Also known as Tanacetum parthenium, Chrysanthemum parthenium, Bachelor's Buttons, Featherfew, Featherfoil and Flirtwort.
Introduction The daisy-like feverfew was once believed to have been used to save the life of someone who had fallen from the Parthenon, the temp of the goddess Athena on the Acropolis in Athens, hence its scientific name parthenium. Feverfew was used to treat menstrual cramps in young women in Greek medicine, and also for colic, inflammation fever, insect bites, psoriasis, toothache, vertigo and arthritis in the Middle Ages. Currently feverfew is among the world's bestselling herbs, used primarily to treat headache.
Constituents Parthenolides and unknown therapeutic substances.
Parts Used Leaf, flower and occasionally the stem.
Typical Preparations The fresh leaves of the plants can be chewed to relive pain, but the herb is most often used in capsule or tincture form.
Summary According to traditional use, taking feverfew can help prevent migraine headaches, but the effects are usually not noticed for several weeks and vary among individual migraine sufferers. The herb has shown to be helpful for migraine sufferers who also have allergies or asthma. Feverfew has gained a good reputation as a medicinal herb and extensive research since 1970 has proved it to be of special benefit in the treatment of certain types of migraine headaches and rheumatism. The leaves and flowering heads are anti-inflammatory, antispasmodic, aperient, bitter, carminative, emmenagogue, sedative, stimulant, stings, stomachic, vasodilator and vermifuge. The plant is gathered as it comes into flower and can be dried for later use. Use with caution, the fresh leaves can cause dermatitis and mouth ulcers if consumed. A tea made from the whole plant is used in the treatment of arthritis, colds, fevers etc. It is said to be sedative and to regulate menses.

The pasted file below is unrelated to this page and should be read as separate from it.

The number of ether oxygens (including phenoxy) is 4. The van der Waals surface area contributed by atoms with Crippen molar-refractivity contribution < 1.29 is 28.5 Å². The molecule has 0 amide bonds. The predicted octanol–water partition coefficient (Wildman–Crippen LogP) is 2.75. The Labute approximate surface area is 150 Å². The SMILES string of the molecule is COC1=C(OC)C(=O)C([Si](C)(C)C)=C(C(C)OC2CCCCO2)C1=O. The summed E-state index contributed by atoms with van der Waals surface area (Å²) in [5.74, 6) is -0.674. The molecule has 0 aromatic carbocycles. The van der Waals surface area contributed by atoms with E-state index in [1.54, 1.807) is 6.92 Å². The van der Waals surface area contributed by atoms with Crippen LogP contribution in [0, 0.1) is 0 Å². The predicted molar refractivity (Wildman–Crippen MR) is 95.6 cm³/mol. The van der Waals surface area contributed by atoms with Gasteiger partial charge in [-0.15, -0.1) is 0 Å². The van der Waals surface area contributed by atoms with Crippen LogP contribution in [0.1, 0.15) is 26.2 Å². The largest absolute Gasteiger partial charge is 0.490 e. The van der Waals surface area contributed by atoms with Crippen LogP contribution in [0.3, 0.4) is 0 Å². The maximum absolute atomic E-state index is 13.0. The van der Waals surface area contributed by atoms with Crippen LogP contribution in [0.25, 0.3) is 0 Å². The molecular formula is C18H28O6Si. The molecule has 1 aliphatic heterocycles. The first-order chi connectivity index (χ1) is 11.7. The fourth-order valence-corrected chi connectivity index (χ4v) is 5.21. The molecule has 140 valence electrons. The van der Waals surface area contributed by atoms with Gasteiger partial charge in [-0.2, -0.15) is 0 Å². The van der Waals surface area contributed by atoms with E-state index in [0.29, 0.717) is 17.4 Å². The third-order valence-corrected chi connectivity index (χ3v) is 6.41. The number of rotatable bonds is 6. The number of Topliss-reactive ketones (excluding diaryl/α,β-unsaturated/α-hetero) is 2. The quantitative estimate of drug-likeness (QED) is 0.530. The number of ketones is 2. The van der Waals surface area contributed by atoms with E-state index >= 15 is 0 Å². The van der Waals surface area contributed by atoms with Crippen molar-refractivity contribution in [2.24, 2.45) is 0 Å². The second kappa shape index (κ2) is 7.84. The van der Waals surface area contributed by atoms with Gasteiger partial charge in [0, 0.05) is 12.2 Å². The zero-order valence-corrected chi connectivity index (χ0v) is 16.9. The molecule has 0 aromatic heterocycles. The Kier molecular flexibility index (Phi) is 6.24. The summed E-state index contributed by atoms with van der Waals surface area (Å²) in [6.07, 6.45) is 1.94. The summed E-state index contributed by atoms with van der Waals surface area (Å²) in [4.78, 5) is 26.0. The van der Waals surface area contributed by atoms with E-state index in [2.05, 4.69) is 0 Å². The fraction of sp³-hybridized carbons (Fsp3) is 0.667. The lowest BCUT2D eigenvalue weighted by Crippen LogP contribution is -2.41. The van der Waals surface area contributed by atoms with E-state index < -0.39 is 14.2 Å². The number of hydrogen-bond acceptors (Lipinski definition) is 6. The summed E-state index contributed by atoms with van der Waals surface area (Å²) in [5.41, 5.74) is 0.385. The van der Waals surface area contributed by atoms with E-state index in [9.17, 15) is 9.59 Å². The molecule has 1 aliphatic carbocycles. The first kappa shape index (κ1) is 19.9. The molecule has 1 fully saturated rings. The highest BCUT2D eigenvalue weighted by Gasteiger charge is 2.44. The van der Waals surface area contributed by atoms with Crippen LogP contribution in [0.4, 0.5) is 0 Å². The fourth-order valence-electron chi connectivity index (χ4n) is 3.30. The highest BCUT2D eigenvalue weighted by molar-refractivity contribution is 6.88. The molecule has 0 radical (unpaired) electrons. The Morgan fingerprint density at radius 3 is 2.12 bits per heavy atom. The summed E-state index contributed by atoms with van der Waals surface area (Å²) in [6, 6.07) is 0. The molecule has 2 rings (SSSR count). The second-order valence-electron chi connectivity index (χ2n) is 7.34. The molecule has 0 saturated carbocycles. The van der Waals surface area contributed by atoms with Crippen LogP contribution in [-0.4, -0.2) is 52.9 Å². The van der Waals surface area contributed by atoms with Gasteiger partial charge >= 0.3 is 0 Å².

Precautions Avoid feverfew if you are allergic to ragweed, daisies, chamomile, chrysanthemums, or yarrow. Not to be used while pregnant.
For educational purposes only. This information has not been evaluated by the Food and Drug Administration. This information is not intended to diagnose, treat, cure, or prevent any disease.
This information courtesy of MOUNTAIN ROSE HERBS, with full, written permission for reuse. For further traditional information concerning Feverfew, please visit this excellent resource from Botanical.com. Used with full, written permission.